Ah, not Boston. In the great diaspora of post-war poor southern Italians, some of my family landed in south London, while the majority went to Massachusetts. My uncles’ traditional skills of stonemasonry and tailoring were in demand. My aunt spent years making ragu in a pasta factory. I have visited a dozen times.
Both Boylston Street and Copley Square are as familiar to me as Times Square and Fifth Avenue. Although it was Patriots Day my cousin was at work a block away from the blasts. Sadly, my family now know what those who grew up in London have contended with, a small taste of what Belfast so long endured. They share some sense of what New Yorkers on 9/11 or Londoners on 7/7 went through – less the day itself, more its aftermath: the suspicion, fear, uncertainty and displacement that cast a dark shadow over the familiar and safe.
Much depends on your degree of separation from the horror: were you, or someone you know, harmed? How closely did you know them? Was the attack at your place of work or study? Just a place with which you’re familiar?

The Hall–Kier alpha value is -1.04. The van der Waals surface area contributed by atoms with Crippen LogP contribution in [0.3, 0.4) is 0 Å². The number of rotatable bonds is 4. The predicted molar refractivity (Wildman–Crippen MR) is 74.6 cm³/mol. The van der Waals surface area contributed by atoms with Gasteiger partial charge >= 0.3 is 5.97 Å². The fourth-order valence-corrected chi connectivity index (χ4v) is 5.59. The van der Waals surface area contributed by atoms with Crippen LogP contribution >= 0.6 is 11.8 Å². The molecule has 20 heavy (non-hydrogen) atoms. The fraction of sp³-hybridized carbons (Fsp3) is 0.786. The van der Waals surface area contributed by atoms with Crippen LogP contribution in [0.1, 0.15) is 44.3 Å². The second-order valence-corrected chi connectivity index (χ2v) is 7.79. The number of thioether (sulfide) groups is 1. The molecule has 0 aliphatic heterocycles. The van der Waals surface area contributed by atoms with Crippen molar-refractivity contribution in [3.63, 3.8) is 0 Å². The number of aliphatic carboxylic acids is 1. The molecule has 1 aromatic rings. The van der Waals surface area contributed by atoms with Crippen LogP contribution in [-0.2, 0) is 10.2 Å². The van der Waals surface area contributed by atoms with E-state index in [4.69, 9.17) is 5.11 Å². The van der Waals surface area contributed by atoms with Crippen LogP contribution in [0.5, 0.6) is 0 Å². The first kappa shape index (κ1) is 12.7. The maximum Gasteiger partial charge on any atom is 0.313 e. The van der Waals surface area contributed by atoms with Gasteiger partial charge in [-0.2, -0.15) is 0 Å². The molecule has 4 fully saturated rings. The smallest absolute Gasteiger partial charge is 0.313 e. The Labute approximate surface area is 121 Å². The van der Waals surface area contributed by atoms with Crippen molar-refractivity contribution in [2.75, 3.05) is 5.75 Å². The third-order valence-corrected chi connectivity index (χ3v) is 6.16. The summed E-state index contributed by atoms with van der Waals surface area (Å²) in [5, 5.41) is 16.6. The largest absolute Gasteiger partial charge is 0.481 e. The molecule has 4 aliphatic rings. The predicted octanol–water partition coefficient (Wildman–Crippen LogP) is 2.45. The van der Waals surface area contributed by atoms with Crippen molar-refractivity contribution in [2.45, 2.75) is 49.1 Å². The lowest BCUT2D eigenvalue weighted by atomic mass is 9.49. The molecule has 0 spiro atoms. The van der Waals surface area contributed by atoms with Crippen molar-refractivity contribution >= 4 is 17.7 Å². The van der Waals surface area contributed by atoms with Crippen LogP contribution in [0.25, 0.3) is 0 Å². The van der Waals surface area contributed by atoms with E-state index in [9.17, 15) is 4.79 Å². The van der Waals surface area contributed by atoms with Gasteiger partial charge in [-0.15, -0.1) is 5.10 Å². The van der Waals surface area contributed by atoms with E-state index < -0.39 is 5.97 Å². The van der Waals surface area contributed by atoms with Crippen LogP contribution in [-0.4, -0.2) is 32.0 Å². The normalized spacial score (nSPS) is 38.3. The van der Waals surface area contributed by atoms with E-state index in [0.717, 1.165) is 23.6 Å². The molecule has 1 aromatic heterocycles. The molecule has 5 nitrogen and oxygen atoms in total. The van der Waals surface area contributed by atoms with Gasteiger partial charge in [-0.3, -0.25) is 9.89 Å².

Suddenly Bostonians look at packages and bins suspiciously, worry about daily life, like taking the “T” (the underground) which was previously routine. It’s what terrorists do: hurt and kill on the day, disrupt ordinary life thereafter. That one victim was eight-year-old Martin Richard, there watching the marathon with his family, only adds to the utter senselessness of this tragic, horrific event.
Bostonians really are tough; they will recover. Why on earth should they have needed to?